Perceptions of chest pain and healthcare seeking behavior for chest pain in northern Tanzania: A community-based survey
Perceptions of chest pain and healthcare seeking behavior for chest pain in northern Tanzania: A community-based survey
Julian T. HertzID 0 1 2
Deng B. Madut 1 2
Revogatus A. Tesha 1 2
Gwamaka William 1 2
Ryan A. Simmons 1 2
Sophie W. Galson 0 1 2
Francis M. Sakita 1 2
Venance P. Maro 1 2
Gerald S. Bloomfield 1 2
John A. CrumpID 1 2
Matthew P. Rubach 1 2
0 Division of Emergency Medicine, Duke University Medical Center , Durham , North Carolina, United States of America, 2 Department of Medicine, Duke University Medical Center , Durham , North Carolina, United States of America, 3 Department of Statistical Science, Duke University , Durham , North Carolina, United States of America, 4 Kilimanjaro Christian Medical Centre, Moshi, Tanzania, 5 Duke Global Health Institute, Duke University , Durham , North Carolina, United States of America, 6 Department of Emergency Medicine, Kilimanjaro Christian Medical Centre, Moshi, Tanzania, 7 Department of Medicine, Kilimanjaro Christian Medical Centre, Moshi, Tanzania, 8 Division of Cardiology, Duke University Medical Center , Durham , North Carolina, United States of America, 9 Otago Global Health Institute, University of Otago , Dunedin , New Zealand
1 Editor: Lars-Peter Kamolz, Medical University Graz , AUSTRIA
2 Funding: This study was funded by Bill & Melinda Gates Foundation (
Data Availability Statement: All relevant data are
within the manuscript and its Supporting
Little is known about community perceptions of chest pain and healthcare seeking behavior
for chest pain in sub-Saharan Africa.
A two-stage randomized population-based cluster survey with selection proportional to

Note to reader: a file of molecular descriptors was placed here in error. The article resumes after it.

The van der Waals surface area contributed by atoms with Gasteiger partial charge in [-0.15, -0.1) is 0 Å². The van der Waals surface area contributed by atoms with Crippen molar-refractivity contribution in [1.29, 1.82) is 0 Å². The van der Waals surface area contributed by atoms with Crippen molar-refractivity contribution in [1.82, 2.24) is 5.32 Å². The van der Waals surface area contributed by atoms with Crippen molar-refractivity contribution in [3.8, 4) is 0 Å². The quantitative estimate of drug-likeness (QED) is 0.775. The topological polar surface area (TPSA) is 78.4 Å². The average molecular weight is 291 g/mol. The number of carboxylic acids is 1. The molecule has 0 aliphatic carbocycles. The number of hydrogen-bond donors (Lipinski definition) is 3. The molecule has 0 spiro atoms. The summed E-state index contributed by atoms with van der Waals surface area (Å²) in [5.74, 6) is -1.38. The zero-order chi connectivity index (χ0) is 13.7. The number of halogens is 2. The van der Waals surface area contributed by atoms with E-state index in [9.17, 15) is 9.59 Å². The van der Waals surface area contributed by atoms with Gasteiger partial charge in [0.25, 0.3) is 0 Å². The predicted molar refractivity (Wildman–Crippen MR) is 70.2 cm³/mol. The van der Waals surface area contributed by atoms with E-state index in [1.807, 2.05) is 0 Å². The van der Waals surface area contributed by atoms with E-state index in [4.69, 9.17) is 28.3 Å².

population size was performed in northern Tanzania. Self-identified household healthcare
decision-makers from randomly selected households were asked to list all possible causes of
chest pain in an adult and asked where they would go if an adult household member had
Of 718 respondents, 485 (67.5%) were females. The most commonly cited causes of chest
pain were weather and exercise, identified by 342 (47.6%) and 318 (44.3%) respondents.
Two (0.3%) respondents identified ?heart attack? as a possible cause of chest pain. A
hospital was selected as the preferred healthcare facility for an adult with chest pain by 277
(38.6%) respondents. Females were less likely to prefer a hospital than males (OR 0.65,
95% CI 0.47?0.90, p = 0.008).
There is little community awareness of cardiac causes of chest pain in northern Tanzania,
and most adults reported that they would not present to a hospital for this symptom. There is
Diseases (NIAID) grant R01AI121378; and MPR
from US National Institutes of Health NIAID grant
K23AI116869. The funders had no role in study
design, data collection and analysis, decision to
publish, or preparation of the manuscript.
Competing interests: The authors have declared
that no competing interests exist.
an urgent need for educational interventions to address this knowledge deficit and guide
appropriate care-seeking behavior.
The symptom of chest pain is associated with serious conditions and is present in the large
majority of patients with acute coronary syndrome (ACS) in high-income countries worldwide
]. Much less is known about the symptomatology of ACS in sub-Saharan Africa, but
preliminary data from small single-center studies in the region have found that up to 84% of
patients diagnosed with ACS also presented with chest pain [
In recent years, sub-Saharan Africa has faced a dramatic rise in cardiovascular risk factors
such as hypertension, diabetes, and obesity [
]. In northern Tanzania, for example, the local
prevalence of hypertension among adults has risen from 7% in 1993  to 28% in 2014 [
Despite the well-documented surge in these risk factors, very little is known about the
prevalence of ischemic heart disease across sub-Saharan Africa, and ACS remains a rare diagnosis
among hospitalised adults [
]. In Tanzania, for example, ischemic heart disease is estimated to